Recently, election results showed in Quebec and France interesting signs of a reaction against political correctness. The Action démocratique du Québec victory April 15 in the Saguenay by-election and Jean-Marie Le Pen’s surprising victory in the first round of the French presidential elections April 21 showed that people are tired of political correctness, political vacuity and old political parties which constitute an establishment blind to the real social and national problems.

In France, political columnists were scandalized that 30 per cent of the country decided not to vote. In fact, it could be argued that abstention is healthy because the French understood that it was worthless to vote, that French democracy is false and that there was no real political choice. The two main contenders, President Jacques Chirac and Prime Minister Lionel Jospin, had such similar programs that political analysts were calling them candidates “Chirpin” and “Josrac.” Jospin, the official candidate of the Socialist Party said, at the beginning of the campaign that he was not socialist but “modern.” Jacques Chirac defines himself as a modern gaullist, a very distant disciple of General Charles de Gaulle, to such an extent that we do not see any gaullist influence in his program. Would de Gaulle have accepted the new federalist Europe with no national borders and with a common currency and a common army? Jospin ran a minimalist and narcissistic campaign of self-justification. He was sure he would win in the second round and showed little regard for the French electorate.

French people decided to teach the establishment a lesson by voting for candidates designated by the establishment as extremists: Jean-Marie Le Pen (nationalist, 17 per cent, second best after Jacques Chirac and one per cent more then Lionel Jospin), Arlette Laguiller (Trotskyist, almost six per cent), Olivier Besancenot (another Trotskyist, more than four per cent), and Bruno Mégret (nationalist) and Corinne Lepage (Maoist) with two per cent each. At the end of this first round, Jospin announced that he had decided to leave political life. This, at least, is one good result from this election. A self-proclaimed “Protestant atheist,” Jospin has been very harmful to the French nation, particularly with his law creating a civil union for homosexuals.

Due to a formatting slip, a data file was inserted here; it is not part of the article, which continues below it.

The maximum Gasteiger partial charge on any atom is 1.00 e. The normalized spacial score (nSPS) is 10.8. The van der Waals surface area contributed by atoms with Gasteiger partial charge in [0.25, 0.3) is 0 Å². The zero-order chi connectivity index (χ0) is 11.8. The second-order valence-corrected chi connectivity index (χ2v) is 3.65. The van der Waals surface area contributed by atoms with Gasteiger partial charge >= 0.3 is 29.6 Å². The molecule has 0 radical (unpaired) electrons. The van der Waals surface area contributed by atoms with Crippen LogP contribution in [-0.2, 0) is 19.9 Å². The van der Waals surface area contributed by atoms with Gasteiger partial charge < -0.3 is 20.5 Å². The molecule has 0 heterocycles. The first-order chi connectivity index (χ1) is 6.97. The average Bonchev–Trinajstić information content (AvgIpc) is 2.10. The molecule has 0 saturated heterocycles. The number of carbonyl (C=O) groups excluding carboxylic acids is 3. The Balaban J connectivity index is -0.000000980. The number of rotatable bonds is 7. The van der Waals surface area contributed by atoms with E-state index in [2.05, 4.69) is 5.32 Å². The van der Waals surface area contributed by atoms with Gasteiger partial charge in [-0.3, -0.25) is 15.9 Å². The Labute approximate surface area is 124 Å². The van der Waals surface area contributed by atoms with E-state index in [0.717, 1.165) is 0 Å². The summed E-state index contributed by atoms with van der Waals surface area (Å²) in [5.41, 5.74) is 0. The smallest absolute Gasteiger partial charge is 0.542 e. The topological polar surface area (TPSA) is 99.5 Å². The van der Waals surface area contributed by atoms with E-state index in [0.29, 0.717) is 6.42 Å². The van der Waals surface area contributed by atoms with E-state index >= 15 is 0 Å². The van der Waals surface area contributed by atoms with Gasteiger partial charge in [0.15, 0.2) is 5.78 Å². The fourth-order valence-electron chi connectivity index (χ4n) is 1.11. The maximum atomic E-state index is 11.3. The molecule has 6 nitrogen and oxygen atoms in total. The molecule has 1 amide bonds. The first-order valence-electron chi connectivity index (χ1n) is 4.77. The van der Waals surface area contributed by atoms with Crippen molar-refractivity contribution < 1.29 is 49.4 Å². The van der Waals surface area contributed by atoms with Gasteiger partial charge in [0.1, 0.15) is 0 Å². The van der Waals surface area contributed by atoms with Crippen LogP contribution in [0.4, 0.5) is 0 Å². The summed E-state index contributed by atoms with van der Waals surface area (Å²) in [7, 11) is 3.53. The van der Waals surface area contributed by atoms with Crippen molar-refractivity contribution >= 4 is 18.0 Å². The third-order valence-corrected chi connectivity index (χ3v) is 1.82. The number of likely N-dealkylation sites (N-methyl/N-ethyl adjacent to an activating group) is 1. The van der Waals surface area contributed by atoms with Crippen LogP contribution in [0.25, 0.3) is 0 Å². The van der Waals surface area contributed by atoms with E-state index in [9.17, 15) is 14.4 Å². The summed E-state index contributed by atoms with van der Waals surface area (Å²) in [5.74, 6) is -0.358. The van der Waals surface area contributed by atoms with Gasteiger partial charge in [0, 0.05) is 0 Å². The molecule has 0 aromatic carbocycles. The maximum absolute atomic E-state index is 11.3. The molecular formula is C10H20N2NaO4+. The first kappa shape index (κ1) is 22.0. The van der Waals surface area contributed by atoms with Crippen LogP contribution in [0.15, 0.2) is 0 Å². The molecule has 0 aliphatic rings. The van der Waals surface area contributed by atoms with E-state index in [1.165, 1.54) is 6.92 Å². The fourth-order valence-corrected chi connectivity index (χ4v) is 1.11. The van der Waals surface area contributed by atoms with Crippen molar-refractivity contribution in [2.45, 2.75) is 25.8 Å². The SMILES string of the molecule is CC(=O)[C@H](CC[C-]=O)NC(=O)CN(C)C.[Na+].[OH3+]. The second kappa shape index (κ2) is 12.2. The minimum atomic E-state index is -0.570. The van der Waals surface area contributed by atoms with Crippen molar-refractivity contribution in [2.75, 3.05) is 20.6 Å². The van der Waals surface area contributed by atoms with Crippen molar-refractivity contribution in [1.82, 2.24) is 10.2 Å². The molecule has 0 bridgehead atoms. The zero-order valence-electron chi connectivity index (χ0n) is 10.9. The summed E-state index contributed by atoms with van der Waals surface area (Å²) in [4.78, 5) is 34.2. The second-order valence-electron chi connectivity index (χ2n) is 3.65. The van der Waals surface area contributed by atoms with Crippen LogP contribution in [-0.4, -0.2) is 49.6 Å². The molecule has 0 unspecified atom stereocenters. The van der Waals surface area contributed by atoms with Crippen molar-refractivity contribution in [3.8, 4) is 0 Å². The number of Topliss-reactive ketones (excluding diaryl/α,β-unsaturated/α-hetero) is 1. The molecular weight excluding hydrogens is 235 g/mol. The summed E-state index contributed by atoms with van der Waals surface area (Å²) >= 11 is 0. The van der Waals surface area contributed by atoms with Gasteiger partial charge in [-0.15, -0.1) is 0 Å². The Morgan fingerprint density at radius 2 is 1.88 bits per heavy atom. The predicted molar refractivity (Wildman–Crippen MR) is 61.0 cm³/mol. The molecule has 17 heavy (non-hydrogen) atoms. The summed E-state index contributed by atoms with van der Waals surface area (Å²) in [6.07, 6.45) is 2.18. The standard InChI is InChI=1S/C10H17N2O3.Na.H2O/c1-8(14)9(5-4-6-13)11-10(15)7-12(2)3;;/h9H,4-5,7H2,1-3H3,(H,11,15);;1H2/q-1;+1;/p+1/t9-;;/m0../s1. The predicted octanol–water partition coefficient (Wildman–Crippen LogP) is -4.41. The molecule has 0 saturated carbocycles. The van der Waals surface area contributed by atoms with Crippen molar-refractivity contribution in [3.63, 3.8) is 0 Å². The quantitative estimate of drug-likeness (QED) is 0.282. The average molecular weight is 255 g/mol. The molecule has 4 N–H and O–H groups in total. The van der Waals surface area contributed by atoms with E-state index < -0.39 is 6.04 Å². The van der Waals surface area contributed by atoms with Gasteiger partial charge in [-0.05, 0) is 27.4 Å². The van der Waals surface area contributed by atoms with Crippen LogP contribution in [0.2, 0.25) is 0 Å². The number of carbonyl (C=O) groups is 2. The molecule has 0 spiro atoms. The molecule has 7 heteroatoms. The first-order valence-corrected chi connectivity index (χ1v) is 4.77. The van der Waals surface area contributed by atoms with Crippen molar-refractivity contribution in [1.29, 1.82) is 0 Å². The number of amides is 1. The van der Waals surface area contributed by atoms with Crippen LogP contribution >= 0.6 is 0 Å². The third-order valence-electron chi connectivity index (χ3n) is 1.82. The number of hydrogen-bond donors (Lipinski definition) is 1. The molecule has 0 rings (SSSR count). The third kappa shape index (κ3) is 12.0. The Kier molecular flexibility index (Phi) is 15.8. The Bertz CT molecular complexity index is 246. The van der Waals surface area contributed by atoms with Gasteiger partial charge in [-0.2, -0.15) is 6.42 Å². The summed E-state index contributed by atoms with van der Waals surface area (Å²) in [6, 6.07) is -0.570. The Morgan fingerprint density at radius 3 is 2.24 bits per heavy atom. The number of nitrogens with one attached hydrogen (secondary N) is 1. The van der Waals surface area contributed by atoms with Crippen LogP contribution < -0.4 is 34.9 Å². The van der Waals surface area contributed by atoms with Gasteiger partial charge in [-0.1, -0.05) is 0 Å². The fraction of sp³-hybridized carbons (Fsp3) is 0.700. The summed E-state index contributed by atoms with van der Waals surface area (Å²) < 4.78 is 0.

Le Pen’s victory is the defeat of the establishment. Fear of facing social reality (for example, the problems of ethnic conflict and widespread crime) by the establishment candidates is another reason for Le Pen’s success.

In the same way, the people of Saguenay voted against the establishment parties (the provincial Liberals and Parti Quebecois) to give an easy victory to the ADQ’s François Corriveau with a majority of 4,156 votes over the Liberal candidate. He is the second ADQ MNA at the National Assembly, joining the party’s leader Mario Dumont. The defeat of the PQ was terrible for them because Saguenay was the most separatist riding in the 1995 referendum (73.3 per cent for Yes). It shows that even the separatists do not have any more confidence in the old and tired PQ. ADQ has nothing very exciting to offer, but voters are tired of old Quebec parties which are similar with the exception of the constitutional question. With no referendum about sovereignty in the near future, there is no difference between the PQ and the Liberals.